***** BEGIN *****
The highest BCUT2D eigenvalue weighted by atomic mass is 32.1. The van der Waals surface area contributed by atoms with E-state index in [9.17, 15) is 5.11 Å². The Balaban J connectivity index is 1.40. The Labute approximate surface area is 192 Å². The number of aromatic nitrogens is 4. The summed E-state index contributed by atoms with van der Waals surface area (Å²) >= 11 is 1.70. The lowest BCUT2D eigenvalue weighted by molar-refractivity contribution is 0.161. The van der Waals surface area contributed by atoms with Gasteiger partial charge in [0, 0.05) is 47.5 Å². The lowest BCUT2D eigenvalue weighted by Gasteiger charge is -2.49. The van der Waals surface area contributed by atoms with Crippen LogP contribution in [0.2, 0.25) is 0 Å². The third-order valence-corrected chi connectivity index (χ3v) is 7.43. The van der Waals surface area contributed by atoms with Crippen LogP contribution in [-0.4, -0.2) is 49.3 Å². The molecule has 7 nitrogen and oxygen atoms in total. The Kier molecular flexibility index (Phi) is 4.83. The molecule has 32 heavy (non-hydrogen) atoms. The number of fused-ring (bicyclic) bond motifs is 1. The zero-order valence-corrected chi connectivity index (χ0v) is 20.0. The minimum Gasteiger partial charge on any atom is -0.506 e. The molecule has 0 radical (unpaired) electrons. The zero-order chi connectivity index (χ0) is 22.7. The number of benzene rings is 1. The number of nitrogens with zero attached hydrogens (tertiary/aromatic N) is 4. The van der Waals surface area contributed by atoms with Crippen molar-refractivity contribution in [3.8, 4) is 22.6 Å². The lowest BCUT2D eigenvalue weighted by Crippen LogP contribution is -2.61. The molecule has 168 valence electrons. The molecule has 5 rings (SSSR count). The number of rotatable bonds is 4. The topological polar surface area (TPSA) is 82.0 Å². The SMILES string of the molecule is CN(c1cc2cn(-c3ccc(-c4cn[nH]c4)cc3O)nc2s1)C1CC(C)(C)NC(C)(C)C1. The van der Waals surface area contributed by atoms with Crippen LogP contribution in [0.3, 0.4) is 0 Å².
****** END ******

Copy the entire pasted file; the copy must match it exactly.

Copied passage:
The highest BCUT2D eigenvalue weighted by atomic mass is 32.1. The van der Waals surface area contributed by atoms with E-state index in [9.17, 15) is 5.11 Å². The Balaban J connectivity index is 1.40. The Labute approximate surface area is 192 Å². The number of aromatic nitrogens is 4. The summed E-state index contributed by atoms with van der Waals surface area (Å²) >= 11 is 1.70. The lowest BCUT2D eigenvalue weighted by molar-refractivity contribution is 0.161. The van der Waals surface area contributed by atoms with Gasteiger partial charge in [0, 0.05) is 47.5 Å². The lowest BCUT2D eigenvalue weighted by Gasteiger charge is -2.49. The van der Waals surface area contributed by atoms with Crippen LogP contribution in [0.2, 0.25) is 0 Å². The third-order valence-corrected chi connectivity index (χ3v) is 7.43. The van der Waals surface area contributed by atoms with Crippen LogP contribution in [-0.4, -0.2) is 49.3 Å². The molecule has 7 nitrogen and oxygen atoms in total. The Kier molecular flexibility index (Phi) is 4.83. The molecule has 32 heavy (non-hydrogen) atoms. The number of fused-ring (bicyclic) bond motifs is 1. The zero-order valence-corrected chi connectivity index (χ0v) is 20.0. The minimum Gasteiger partial charge on any atom is -0.506 e. The molecule has 0 radical (unpaired) electrons. The zero-order chi connectivity index (χ0) is 22.7. The number of benzene rings is 1. The number of nitrogens with zero attached hydrogens (tertiary/aromatic N) is 4. The van der Waals surface area contributed by atoms with Crippen molar-refractivity contribution in [3.8, 4) is 22.6 Å². The lowest BCUT2D eigenvalue weighted by Crippen LogP contribution is -2.61. The molecule has 168 valence electrons. The molecule has 5 rings (SSSR count). The number of rotatable bonds is 4. The topological polar surface area (TPSA) is 82.0 Å². The SMILES string of the molecule is CN(c1cc2cn(-c3ccc(-c4cn[nH]c4)cc3O)nc2s1)C1CC(C)(C)NC(C)(C)C1. The van der Waals surface area contributed by atoms with Crippen LogP contribution in [0.3, 0.4) is 0 Å².